I’m a data scientist at Heap, and there are two reasons I love my job.
One is that I’m productizing myself: I’m looking for features that can automate the kind of analytics work I used to do for one product at a time. A second is that as I’m developing these tools, I get to do what I’d call high-throughput data science, where I apply an approach to thousands of product problems at once and discover how often they’re useful and in what situations they fail.
I got to do both of these kinds of work while building the Step Suggestions feature, part of our Illuminate suite. I’ll share how we took a product analytics process — specifying a funnel of steps — that I used to do through “guess and check”, and partially automated it using statistical principles. I’ll also show how we benchmarked this feature across thousands of product problems to show just how powerful this feature can be.
Our Step Suggestions Feature
Funnels are a powerful tool in product analytics for measuring how users proceed through a multi-step flow, and where they drop off.
Let’s say we wanted to understand how users progressed through a simple form, like a signup page. Improving the conversion rate of a flow like this is usually a key business goal. To measure this flow with a funnel, you select a sequence of 2 or more steps, and see how many users make it from one step to the next.
If we want to use this funnel to guide our product improvements, we’ll usually get more value if we break it up into multiple steps, so we can understand at which stage of the flow users are dropping off and can prioritize our engineering effort. We know our clients get a lot of value from multi-step funnels: of the 1000 funnel reports on Heap most visited by clients this year, 73% have at least 3 steps, and 25% have at least 6!
To help build these multi-step funnels, we’ve launched Step Suggestions. This feature automatically scans across user behavior within a funnel and suggests new intermediate steps that break the funnel down into understandable steps.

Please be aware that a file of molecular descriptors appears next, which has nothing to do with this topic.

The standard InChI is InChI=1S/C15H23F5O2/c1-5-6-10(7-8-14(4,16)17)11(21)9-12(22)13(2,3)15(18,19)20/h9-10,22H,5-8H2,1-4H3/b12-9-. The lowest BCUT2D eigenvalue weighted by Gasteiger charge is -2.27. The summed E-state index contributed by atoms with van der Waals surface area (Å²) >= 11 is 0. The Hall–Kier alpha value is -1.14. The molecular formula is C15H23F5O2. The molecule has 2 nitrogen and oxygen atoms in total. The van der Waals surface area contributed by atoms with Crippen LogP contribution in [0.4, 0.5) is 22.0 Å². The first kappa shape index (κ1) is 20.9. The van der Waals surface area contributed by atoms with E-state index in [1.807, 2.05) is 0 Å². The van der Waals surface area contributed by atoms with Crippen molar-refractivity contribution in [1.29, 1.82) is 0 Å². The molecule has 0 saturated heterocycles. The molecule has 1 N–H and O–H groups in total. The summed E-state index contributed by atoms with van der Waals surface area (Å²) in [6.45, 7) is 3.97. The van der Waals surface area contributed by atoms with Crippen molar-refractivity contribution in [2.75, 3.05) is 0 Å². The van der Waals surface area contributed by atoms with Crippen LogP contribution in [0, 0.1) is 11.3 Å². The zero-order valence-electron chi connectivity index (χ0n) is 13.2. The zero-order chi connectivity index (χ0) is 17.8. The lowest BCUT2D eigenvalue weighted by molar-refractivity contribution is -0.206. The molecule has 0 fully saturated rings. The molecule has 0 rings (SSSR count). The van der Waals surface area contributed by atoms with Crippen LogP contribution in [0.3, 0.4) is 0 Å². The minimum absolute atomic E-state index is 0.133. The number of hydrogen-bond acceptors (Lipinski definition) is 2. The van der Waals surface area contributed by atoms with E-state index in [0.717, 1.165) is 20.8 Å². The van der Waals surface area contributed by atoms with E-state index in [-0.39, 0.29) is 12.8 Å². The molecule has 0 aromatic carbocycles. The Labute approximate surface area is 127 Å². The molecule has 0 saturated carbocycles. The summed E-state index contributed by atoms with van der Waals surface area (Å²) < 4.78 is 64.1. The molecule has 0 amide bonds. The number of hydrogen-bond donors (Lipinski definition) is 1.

This shows us we can add a new “Change - password” event- the step where users change the “Password” field to choose a password- and create a new 3-step funnel. If we accept that suggestion, we see:
We now know most users are dropping off before entering a password. On the right we also see a new suggestion for a 4th step to add, letting us build up a detailed funnel and fully map out the flow.
How do we automate adding these steps?
If you’ve done product analytics work, you’ve likely built a lot of multi-step funnels through “guess and check”, and you probably have a feel for what makes a good step. But to automate this suggestion process, we had to codify this into quantitative criteria. Exactly what are we doing when we’re judging the quality of a step?
After partnering with clients to analyze dozens of funnels in depth, we zeroed in on two quantitative rules:
A good funnel step is ubiquitous: almost no users reach the next step without performing this action.
A good funnel step is divisive: some users drop off before performing the step, and others drop off after.
Let’s dig into what those criteria mean.
Ubiquity: Everyone who completes the step does this along the way
Consider the funnel below, where 8 users start at A and 4 users make it to B (conversion rate = 50%). We’re comparing two intermediate steps we might add, X or Y.
X is ubiquitous: every user who gets from A to B has to do step X in between.
X might be a step like “Enter Password” or “Click Add to Cart”: something that users have to do along the way.
Y is not ubiquitous: only 50% of the users who get from A to B do Y in between.
Y might be a step like “Subscribe to Mailing List” or “View Warranty”, something that users can skip while still completing the flow.
Adding Y as an intermediate step would be disastrous to your funnel. Since a funnel requires users to complete each step along the way, it would change your conversion rate from 50% (4 completers) to 25% (2 completers).
To qualify as a suggestion, we set a threshold that at least 97% of completers need to have completed the step.
Divisiveness: Some users
Once we know a step is ubiquitous, we know it won’t hurt the funnel to add it. But will it help? What makes a useful funnel step? To quantify that, we’ll introduce the metric of divisiveness, calculated as the smaller of the drop-off before and the drop-off after.